Top Arts: In 2024, the Dallas Arts District is finally crowned the best in America

I moved to Dallas in October 2009, the same month and year that the AT&T Performing Arts Center opened. The city was buzzing, I remember, so incredibly proud and excited to finally welcome people to the ruby-red Winspear Opera House, along with the outdoor Annette Strauss Square, strikingly silver Wyly Theatre, and Sammons Park, home of many open-air performances and the famous reflecting pond. ATTPAC completed (at the time) the Dallas Arts District, which at 118 acres is the largest contiguous urban arts district in America. It also boasts more buildings designed by Pritzker Prize-winning architects than any location in the world.

And as of March 2024, the Dallas Arts District was voted the best in the nation by USA Today’s readers, in conjunction with the website Big D beat out such artistic heavyweights as Chicago, Richmond, Milwaukee, and even Houston (which placed seventh).

“I feel the same about the Arts District ranking number one in the nation,” says executive director Lily Cabatu Weiss, who has been at its helm since 2016. “A panel of travel experts nominates the top 20 arts destinations in the country and the competition begins as the arts community nationwide begins voting. For the past three years—2021, 2022, and 2023—Dallas Arts District ranked third. You can only imagine how excited and humbled I was when I realized we ranked first for 2024.”

The Dallas Arts District has been striving toward its current success since the 1970s, when a series of consultants advised unifying the city’s major arts institutions into one easily traversable downtown area. The Dallas Museum of Art was the first to open in the newly made district in 1984, followed over the next 20 years by the Morton H. Meyerson Symphony Center (1989), the Crow Collection of Asian Art in the existing Trammell Crow Center (1998), the Nasher Sculpture Center (2003), and the Booker T. Washington High School for the Performing and Visual Arts, which opened a new addition in 2008. Following ATTPAC were Moody Performance Hall (formerly Dallas City Performance Hall), Klyde Warren Park, and The Perot Museum of Nature and Science in 2012.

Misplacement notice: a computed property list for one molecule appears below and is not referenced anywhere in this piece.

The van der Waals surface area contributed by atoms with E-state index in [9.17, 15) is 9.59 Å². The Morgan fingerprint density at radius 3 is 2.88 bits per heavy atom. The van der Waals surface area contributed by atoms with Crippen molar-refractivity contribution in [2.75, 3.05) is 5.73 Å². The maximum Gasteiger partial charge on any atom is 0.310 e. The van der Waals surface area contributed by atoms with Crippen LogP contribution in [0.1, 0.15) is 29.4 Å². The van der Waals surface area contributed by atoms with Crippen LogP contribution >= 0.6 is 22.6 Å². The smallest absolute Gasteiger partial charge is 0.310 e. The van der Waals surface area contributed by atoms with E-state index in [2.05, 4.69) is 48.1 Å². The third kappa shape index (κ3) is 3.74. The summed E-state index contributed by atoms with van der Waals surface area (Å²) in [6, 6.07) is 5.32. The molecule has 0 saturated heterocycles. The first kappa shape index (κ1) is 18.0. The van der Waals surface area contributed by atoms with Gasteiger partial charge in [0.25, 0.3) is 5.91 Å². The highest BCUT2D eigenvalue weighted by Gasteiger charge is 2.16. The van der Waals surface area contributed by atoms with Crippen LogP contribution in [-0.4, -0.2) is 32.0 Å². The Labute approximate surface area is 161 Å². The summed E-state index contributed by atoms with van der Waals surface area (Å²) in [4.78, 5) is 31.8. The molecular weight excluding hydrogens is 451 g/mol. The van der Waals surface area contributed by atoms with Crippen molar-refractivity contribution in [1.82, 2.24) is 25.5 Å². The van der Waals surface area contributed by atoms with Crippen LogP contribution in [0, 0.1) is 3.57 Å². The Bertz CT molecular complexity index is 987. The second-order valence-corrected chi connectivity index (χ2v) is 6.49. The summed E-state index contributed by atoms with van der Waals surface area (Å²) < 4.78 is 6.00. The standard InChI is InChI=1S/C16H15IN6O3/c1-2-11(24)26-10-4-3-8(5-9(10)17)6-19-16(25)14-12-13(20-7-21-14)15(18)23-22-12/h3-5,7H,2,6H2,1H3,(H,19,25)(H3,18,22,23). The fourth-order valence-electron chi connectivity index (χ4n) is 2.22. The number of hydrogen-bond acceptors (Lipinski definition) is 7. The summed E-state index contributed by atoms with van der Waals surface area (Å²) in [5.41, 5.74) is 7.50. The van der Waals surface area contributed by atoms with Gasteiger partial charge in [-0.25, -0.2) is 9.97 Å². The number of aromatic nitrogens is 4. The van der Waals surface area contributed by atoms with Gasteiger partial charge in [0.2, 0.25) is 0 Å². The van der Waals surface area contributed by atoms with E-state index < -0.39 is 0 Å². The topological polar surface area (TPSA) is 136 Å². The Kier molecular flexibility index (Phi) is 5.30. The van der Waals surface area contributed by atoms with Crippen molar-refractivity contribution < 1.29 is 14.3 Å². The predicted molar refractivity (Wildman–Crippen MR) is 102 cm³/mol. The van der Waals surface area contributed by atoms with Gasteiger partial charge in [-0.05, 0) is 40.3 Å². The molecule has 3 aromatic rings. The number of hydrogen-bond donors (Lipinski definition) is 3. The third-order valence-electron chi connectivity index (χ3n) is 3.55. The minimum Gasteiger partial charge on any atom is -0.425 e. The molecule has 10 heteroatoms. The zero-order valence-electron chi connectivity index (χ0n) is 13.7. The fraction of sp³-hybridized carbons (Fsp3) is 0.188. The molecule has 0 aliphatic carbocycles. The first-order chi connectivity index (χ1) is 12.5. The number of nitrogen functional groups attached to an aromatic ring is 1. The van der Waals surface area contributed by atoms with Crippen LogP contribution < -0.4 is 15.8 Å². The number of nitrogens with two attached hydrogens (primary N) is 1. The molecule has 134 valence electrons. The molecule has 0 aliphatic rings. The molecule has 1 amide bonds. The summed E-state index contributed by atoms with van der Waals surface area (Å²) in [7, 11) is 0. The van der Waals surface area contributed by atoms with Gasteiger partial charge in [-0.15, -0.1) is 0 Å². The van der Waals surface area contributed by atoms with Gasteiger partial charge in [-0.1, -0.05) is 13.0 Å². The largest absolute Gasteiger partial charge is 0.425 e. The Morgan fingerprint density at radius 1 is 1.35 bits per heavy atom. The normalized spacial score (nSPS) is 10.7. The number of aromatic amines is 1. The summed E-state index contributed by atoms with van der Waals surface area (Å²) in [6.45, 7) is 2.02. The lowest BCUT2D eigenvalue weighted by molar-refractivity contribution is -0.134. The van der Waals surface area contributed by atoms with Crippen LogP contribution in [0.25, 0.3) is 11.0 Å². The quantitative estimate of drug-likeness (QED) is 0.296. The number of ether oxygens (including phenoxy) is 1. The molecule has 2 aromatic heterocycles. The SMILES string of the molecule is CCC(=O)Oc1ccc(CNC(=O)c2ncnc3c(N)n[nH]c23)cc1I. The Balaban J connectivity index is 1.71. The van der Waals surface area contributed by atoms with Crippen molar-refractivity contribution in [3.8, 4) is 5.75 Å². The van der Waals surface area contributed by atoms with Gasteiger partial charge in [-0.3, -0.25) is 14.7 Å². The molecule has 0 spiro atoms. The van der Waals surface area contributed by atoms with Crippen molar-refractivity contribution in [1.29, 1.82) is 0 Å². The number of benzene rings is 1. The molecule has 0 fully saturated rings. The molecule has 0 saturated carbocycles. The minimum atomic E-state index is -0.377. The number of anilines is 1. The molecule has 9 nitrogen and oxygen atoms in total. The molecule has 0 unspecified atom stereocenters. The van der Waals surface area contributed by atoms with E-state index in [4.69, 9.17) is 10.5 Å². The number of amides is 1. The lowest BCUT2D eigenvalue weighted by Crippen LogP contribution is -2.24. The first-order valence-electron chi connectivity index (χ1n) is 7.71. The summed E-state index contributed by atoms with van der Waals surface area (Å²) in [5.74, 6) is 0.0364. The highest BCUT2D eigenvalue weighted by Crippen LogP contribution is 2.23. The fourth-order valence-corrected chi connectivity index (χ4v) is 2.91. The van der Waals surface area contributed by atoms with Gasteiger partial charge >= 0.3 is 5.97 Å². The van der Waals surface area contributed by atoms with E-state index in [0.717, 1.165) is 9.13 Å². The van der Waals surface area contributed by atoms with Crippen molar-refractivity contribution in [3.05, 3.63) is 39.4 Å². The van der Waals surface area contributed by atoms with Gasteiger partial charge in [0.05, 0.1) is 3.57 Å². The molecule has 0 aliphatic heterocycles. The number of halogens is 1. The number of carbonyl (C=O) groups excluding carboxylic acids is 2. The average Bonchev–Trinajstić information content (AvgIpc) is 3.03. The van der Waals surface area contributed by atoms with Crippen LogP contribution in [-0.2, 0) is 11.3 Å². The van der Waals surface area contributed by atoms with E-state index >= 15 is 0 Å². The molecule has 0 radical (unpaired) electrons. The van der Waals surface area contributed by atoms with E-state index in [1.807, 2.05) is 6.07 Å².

Weiss attributes DAD’s 2024 win to how the neighborhood provides an inviting experience for locals and tourists alike, with a particular focus on connectivity, accessibility, and safety. Its free public programming is especially popular, with the Arts District Block Parties regularly drawing more than 50,000 visitors from over 144 ZIP codes to see and experience local, state, and national artists.

In April, I spent a very pleasant evening wandering the Changing Perspectives Block Party, held in honor of Dallas Arts Month (another is produced in June for Pride). Families, couples, and friends of all ages and backgrounds did indeed turn out for performances from Bruce Wood Dance, Tejano music artist Monica Saldivar and her band, Afro-Caribbean-influenced singer/songwriter Kamica King, Indigenous ACE, Dezi 5, and the rhythmic talents of both Percussive Things and St. Philip’s School & Community Center Percussion Ensemble. People took turns adding their mark to Ebony Lewis’ community mural before splaying out below the Wyly Theater, where, high above, the fearless dancers of BANDALOOP floated and spun like delicate magenta spiders caught in a breeze.

“The reason it is called Changing Perspectives Block Party is to feature an array of cultural diversity of national, regional, and Dallas artists creating artistic place-making and space-making,” says Weiss. “Through Changing Perspectives, art has the power to change the way we see the world, awakening us to new perspectives, ideas, and values.”

And the nonprofit isn’t done yet. Recent public realm improvements at Routh Street Gateway create a more pedestrian-friendly passageway between the Dallas Arts District and Uptown. The addition of HALL Arts Hotel and Residences and JW Marriott-Dallas Arts District encourage longer stays from out-of-towners. A $1 million bond from 2017 has been matched by the city to upgrade signalization systems at the intersections of Pearl and Flora and Pearl and Ross. More parking, wider medians, and fewer lanes to calm traffic are all on the horizon.

“Americans for the Arts completed the Arts and Economic Impact Study 6 for the fiscal year 2022 and the results still proved that the arts are an economic driver in the City of Dallas, yielding an overall impact of $853.6 million, with total tax revenue of $168.5,” says Weiss. “Fifteen organizations from the Arts District yielded $340.7 in economic impact and $62 million in total tax revenue.”

Impressive numbers to be sure, but I regularly see more immediate proof of the Dallas Arts District’s effectiveness: A packed, all-ages house at the Winspear during a recent tour stop for Hamilton. The eclectic crowd chatting animatedly before experiencing Compagnie Marie Chouinard’s provocative Hieronymus Bosch: The Garden of Earthly Delights. The families dancing cumbia to Selena hits at the Block Party.

“More communities have reached out to find out more about our organization, as they begin to develop new cultural districts and improve existing cultural districts: the Music Center in Los Angeles, Uptown Jedda in Saudi Arabia, and Detroit, among others,” says Weiss. “Dallas is the ninth-largest city in the nation. It is also a city with incredible professional sports teams—and the reigning World Series champions— so it is equally as impressive to rank the #1 arts district in the nation. To hear each of the city council members at various events announce this #1 ranking reminds me of how many communities and individuals collaborate with and support the Dallas Arts District, unifying culture and commerce.”